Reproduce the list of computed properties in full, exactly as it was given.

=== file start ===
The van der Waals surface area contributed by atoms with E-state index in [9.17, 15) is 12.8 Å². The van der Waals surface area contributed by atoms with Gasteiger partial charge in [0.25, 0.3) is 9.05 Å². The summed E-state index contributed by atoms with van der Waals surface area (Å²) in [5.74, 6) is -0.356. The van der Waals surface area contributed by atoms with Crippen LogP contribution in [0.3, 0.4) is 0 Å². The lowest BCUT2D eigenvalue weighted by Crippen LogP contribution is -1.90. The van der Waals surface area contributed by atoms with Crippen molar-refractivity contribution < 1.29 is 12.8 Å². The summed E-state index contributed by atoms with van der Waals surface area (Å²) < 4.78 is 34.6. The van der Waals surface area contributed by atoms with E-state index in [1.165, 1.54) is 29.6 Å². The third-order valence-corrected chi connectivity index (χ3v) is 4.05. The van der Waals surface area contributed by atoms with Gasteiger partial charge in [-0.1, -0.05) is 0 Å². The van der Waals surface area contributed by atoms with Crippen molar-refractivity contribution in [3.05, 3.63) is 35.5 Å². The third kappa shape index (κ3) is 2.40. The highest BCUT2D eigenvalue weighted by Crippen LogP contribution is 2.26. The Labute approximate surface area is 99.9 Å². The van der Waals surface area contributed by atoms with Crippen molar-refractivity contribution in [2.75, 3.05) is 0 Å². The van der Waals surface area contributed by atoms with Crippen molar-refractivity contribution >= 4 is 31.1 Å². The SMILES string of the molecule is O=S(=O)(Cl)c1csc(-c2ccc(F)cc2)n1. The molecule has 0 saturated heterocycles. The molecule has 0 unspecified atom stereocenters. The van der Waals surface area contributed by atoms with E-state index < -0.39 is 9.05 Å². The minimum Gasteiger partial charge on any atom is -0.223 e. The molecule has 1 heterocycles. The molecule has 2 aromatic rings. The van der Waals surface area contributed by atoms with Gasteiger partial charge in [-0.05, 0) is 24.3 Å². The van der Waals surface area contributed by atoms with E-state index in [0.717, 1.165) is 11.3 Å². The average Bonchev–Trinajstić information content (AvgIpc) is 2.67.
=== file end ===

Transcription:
The van der Waals surface area contributed by atoms with E-state index in [9.17, 15) is 12.8 Å². The van der Waals surface area contributed by atoms with Gasteiger partial charge in [0.25, 0.3) is 9.05 Å². The summed E-state index contributed by atoms with van der Waals surface area (Å²) in [5.74, 6) is -0.356. The van der Waals surface area contributed by atoms with Crippen LogP contribution in [0.3, 0.4) is 0 Å². The lowest BCUT2D eigenvalue weighted by Crippen LogP contribution is -1.90. The van der Waals surface area contributed by atoms with Crippen molar-refractivity contribution < 1.29 is 12.8 Å². The summed E-state index contributed by atoms with van der Waals surface area (Å²) < 4.78 is 34.6. The van der Waals surface area contributed by atoms with E-state index in [1.165, 1.54) is 29.6 Å². The third-order valence-corrected chi connectivity index (χ3v) is 4.05. The van der Waals surface area contributed by atoms with Gasteiger partial charge in [-0.1, -0.05) is 0 Å². The van der Waals surface area contributed by atoms with Crippen molar-refractivity contribution in [3.05, 3.63) is 35.5 Å². The third kappa shape index (κ3) is 2.40. The highest BCUT2D eigenvalue weighted by Crippen LogP contribution is 2.26. The Labute approximate surface area is 99.9 Å². The van der Waals surface area contributed by atoms with Crippen molar-refractivity contribution in [2.75, 3.05) is 0 Å². The van der Waals surface area contributed by atoms with Crippen molar-refractivity contribution >= 4 is 31.1 Å². The SMILES string of the molecule is O=S(=O)(Cl)c1csc(-c2ccc(F)cc2)n1. The molecule has 0 saturated heterocycles. The molecule has 0 unspecified atom stereocenters. The van der Waals surface area contributed by atoms with E-state index < -0.39 is 9.05 Å². The minimum Gasteiger partial charge on any atom is -0.223 e. The molecule has 1 heterocycles. The molecule has 2 aromatic rings. The van der Waals surface area contributed by atoms with Gasteiger partial charge in [-0.05, 0) is 24.3 Å². The van der Waals surface area contributed by atoms with E-state index in [0.717, 1.165) is 11.3 Å². The average Bonchev–Trinajstić information content (AvgIpc) is 2.67.